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In summarizing Gülen’s views, we can say that the primary reason for the Qur’an’s interest in the science of nature and other sciences is that God wants to invite man to know Him. If the Qur’an repeatedly calls upon humans to study creation, it is because God wants them to study it for the sake of knowing the Creator. Gülen strongly believes this whole approach of the Qur’an to science needs to be properly understood, because in this spiritual approach lies the real basis for a harmonious and fruitful relationship between religion and science…

Gulen’s views are significant for the contemporary world in a number of respects. First, in insisting that science not be separated from religion, Gülen takes a firm intellectual position against ideological secularism understood in its strictest sense. The idea of the secularization of knowledge pursued to its logical conclusion would be incompatible with Islamic conceptions and theories of knowledge that are rooted in the teachings of the Qur’an. In particular, that idea would go against Gülen’s belief that “science should not be studied independently of the Qur’an.” The ongoing intellectual discourse on “Islamization of knowledge” in many parts of the Muslim world, Turkey included, can only be fully appreciated if one understands Islam’s insistence on harmonious conceptual relations between the science of God and the sciences of the natural and human worlds. The Islamization of knowledge may be seen as a serious attempt by contemporary Muslims to restore the philosophical conceptual link between theology and the sciences that has been severed and the traditional unity of knowledge that was shattered by the modern secularization of knowledge…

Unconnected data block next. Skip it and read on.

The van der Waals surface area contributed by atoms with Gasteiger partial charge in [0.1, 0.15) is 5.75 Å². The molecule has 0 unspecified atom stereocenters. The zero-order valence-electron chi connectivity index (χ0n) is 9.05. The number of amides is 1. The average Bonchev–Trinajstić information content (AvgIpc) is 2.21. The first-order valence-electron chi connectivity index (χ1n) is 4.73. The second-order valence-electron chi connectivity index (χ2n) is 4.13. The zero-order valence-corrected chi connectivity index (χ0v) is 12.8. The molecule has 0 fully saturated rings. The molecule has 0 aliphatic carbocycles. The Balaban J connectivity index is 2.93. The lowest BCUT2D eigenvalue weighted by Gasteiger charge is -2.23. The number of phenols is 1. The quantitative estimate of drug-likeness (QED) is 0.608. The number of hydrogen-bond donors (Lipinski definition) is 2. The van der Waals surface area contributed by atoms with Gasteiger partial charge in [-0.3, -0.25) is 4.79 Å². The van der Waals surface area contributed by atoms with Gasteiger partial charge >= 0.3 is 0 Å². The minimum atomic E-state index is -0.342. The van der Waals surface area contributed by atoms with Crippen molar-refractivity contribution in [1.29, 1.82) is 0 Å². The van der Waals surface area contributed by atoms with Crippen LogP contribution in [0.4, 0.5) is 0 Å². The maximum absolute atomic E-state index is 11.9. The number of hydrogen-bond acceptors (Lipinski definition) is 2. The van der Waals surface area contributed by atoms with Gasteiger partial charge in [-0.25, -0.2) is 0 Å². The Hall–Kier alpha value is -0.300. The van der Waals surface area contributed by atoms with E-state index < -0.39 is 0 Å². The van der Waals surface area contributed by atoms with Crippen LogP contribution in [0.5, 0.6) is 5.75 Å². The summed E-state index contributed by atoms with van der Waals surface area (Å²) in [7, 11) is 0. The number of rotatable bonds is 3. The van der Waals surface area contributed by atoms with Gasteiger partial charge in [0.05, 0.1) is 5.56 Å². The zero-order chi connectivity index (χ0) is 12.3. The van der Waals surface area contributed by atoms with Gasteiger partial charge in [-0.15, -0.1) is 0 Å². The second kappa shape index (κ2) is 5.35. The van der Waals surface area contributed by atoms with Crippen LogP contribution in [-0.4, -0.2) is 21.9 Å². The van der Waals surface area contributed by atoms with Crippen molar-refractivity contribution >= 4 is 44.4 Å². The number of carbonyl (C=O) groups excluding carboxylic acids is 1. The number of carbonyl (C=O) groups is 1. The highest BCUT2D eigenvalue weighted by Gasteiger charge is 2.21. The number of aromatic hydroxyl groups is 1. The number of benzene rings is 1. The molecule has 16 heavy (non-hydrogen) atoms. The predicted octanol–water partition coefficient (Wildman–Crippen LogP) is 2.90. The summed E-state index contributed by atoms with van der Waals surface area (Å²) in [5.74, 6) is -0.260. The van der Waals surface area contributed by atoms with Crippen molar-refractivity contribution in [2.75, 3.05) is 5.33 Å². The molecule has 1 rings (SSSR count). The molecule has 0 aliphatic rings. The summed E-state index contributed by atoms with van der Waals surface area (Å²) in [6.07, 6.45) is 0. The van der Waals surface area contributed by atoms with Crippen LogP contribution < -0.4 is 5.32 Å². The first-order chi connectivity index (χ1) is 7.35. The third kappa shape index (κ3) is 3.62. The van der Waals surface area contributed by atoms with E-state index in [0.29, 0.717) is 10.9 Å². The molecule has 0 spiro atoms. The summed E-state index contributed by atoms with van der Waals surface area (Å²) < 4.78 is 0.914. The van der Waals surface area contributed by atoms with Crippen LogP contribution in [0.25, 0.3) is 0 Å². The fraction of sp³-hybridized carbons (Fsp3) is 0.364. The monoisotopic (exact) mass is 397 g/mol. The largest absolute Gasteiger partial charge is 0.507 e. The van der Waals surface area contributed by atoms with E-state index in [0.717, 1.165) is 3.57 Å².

To any reasonable mind, there can be no doubt that the Harmony Public Schools and the Gulen movement are affiliated.

PS: The movement's involvement in charter schools is only one part of its activities here. To learn about where else they are involved, see the website, "A Guide to the Gulen Movement's Activities in the U.S."

3 comments:

Michael Fiorillo said...

To my knowledge, the Perimeter Primate was the first person to warn of this. Thank you for your efforts; you should have received some credit from the Times.

CarolineSF said...

I think the public gets really confused about this. At least speaking for myself, here's my view:

1. I support freedom of religion, including the Gulen movement's right to spread its views.
2. But NOT with public money in supposedly public schools!

Anonymous said...

i am a harmony student i go to harmony school of innovation on glenmont drive in san antonio texas i am almost 16 and the teachers are all mostly substitutes or turkish teachers what scares me the most is when they touch the little girls over there if you guys can please help me rid this school harmony is 100 percent a terible school and the curiculum is terible just im very sick of the teachers well vice principle mr kendurchi touching all these little girls. thanks u sincerely - anonymous